When I first started blogging, I had no camera, and my only recourse if I wanted pictures on my posts was to use Flickr.com. Now, as many of you know, I have become quite the amateur photographer [snicker]. But I thought my newer readers might enjoy the story of how my gorgeous blog header came into being:
I want to dedicate this post to all the artists and photographers who willingly share their work on Flickr.com, thus allowing bloggers like me to use it. I have received a number of compliments on the images I’ve used, and the way I’ve presented them in my posts.
The Flickr.com artists and photographers have enabled me to add that little something extra to keep my posts from becoming boring.
I’ve read a number of blogs by people who have really great stories, but the blog appearance itself is somewhat off-putting. Some blogs actually give me a headache because they’re so busy-looking, while others make it difficult for me to get through the paragraphs and paragraphs of a post that’s all run together, with little or no formatting, and without any pictures or breaks at all.
Were it not for the Flickr.com artists and photographers, I would have to create my own artwork, and trust me, you don’t want that. Granted, as a teenager I had a drawing published in the Highlights for Children magazine, but it was a picture of horses – and everyone knows most teenage girls are obsessed with horses.
To this day, the ONLY non-stick figure I can draw is a horse. But THAT I can do fairly well.
When I set up my blog, I realized I needed a header design. I liked the simplicity of Cordelia’s website and wanted something similar.
Doodling during my lunch hour, I came up with the idea of a header symbolizing writer’s block. I grabbed a legal pad and, using a black marker, scribbled some question marks onto it; then I took a photo with my cell phone, and forwarded that photo to my home computer.
I thought it was a really neat idea, so I showed it to my husband, who said, “Great. But what is it?”
Seems I had photographed the legal pad sideways, so that, when cropped for the header, it looked more like fence posts or jail cell bars than writing paper.
Well, you know you can’t trust your spouse’s opinion, so when my artistic middle daughter came over, I showed it to her. She had the same reaction my husband did.
I do trust my daughter’s opinion – I’ve seen her work. In fact, I have a couple of her oil paintings hanging in my home. (I can’t imagine where she got her talent – certainly not from me!)
When I first set up my blog site, I didn’t know about Flickr.com, so I was somewhat flummoxed. I needed a distinctive, but simple header.
My daughter, bless her artistic soul, agreed to take my idea and see what she could do with it. She came up with the idea of using COLOR (my original photo was pretty much black and white). She took photos and emailed me her draft.
I loved it. Cordelia loved it. I told my daughter I would use it.
But of course, being an artist, my daughter didn’t feel it was good enough. She felt she should re-do it to make the image sharper. My feeling, in which Cordelia concurred, was that the slight fuzziness of the image not only conveyed the occasional fuzziness of a writer’s mind, but it also brought out the title and subtitle of the blog, which previously had seemed to disappear into the background.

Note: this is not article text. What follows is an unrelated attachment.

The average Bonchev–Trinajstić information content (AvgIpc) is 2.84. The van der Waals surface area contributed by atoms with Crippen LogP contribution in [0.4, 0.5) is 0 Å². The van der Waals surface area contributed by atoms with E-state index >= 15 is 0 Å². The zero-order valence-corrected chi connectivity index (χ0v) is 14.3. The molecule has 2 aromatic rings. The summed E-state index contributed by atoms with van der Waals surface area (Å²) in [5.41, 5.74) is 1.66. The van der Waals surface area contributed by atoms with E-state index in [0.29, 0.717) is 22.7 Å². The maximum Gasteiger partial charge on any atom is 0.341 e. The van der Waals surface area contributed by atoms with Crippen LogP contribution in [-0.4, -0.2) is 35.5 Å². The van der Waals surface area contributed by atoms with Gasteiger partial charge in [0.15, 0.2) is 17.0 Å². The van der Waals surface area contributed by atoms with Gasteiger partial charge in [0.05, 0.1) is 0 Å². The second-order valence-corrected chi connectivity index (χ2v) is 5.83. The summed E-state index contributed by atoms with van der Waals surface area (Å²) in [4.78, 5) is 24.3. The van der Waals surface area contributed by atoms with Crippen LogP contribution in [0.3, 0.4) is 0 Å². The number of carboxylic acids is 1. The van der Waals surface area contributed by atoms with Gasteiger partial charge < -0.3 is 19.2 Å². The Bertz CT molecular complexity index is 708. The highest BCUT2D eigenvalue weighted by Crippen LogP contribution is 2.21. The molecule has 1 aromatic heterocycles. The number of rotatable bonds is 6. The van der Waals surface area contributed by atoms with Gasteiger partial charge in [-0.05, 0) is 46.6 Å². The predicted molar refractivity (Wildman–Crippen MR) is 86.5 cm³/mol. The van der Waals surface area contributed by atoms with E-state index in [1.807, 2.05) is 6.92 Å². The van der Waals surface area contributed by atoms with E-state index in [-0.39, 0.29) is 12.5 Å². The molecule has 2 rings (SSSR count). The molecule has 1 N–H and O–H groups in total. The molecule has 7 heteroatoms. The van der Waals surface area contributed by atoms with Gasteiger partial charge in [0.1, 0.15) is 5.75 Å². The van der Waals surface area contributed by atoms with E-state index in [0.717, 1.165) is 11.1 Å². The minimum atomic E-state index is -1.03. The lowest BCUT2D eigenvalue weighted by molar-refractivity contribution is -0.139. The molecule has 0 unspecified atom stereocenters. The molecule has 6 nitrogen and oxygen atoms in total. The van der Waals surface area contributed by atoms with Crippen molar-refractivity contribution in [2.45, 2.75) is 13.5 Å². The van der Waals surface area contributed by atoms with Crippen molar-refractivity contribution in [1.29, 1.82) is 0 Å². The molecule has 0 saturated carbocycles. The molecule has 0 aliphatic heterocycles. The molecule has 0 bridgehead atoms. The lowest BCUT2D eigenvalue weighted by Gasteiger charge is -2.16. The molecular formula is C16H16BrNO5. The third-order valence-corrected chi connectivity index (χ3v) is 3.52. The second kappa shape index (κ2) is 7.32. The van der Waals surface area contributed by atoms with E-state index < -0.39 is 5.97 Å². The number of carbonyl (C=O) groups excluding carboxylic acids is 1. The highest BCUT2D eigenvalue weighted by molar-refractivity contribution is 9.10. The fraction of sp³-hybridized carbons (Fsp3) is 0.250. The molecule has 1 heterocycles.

Hence, the header you see today was born.
Then Cordelia told me about Flickr.com. I immediately became addicted. So many wonderful images, and so many wonderful artists and photographers allowing those images to be used. I’ve been known to peruse Flickr.com for hours to get just the right images for a post.
I did at one point play with the idea of using my own images. For my Walking on Eggshells post, I actually took a bunch of eggshells, put them on a paper towel and photographed them. It wasn’t a bad image, and I was about to use it. But then I found the wonderful one on Flickr.com that I went with.
I don’t know why Phú Thinh Co’s photograph was so much better than mine – they were very similar in subject and layout, but Phú Thinh Co had somehow made the image just so much more exciting than I ever could.
There were a couple of old photographs from my own childhood that I was able to use, but it was more hassle than it was worth – scanning, cropping, etc. I would never want to do that for a living!
Hell, I have enough trouble just trying to match wardrobe items.
So, to all you artists and photographers out there – whether you’re on Flickr.com or not:
My hat is off to you – well, if I actually wore hats other than those woolly knit things that protect my ears and what hair I have left during those bad ass Western New York winters. But if I did wear hats, right now I would be bowing to you with my hat held over my heart.
Yours is a special talent to which many of us aspire, but it takes a unique vision to create the work that you do. I hope that those of you whose images I have used have been pleased with the way I have incorporated them into my blog.
NOTE: Having re-read the above post, I had to laugh especially at the part about scanning and cropping. Now that I have my own camera, I’ve found I enjoy doing all that photography and editing – I even have my own listing on Flickr.com [check out the photos on the right sidebar, near the bottom!]
I love to hear from my readers. You may either comment on this post, or email me at: email@example.com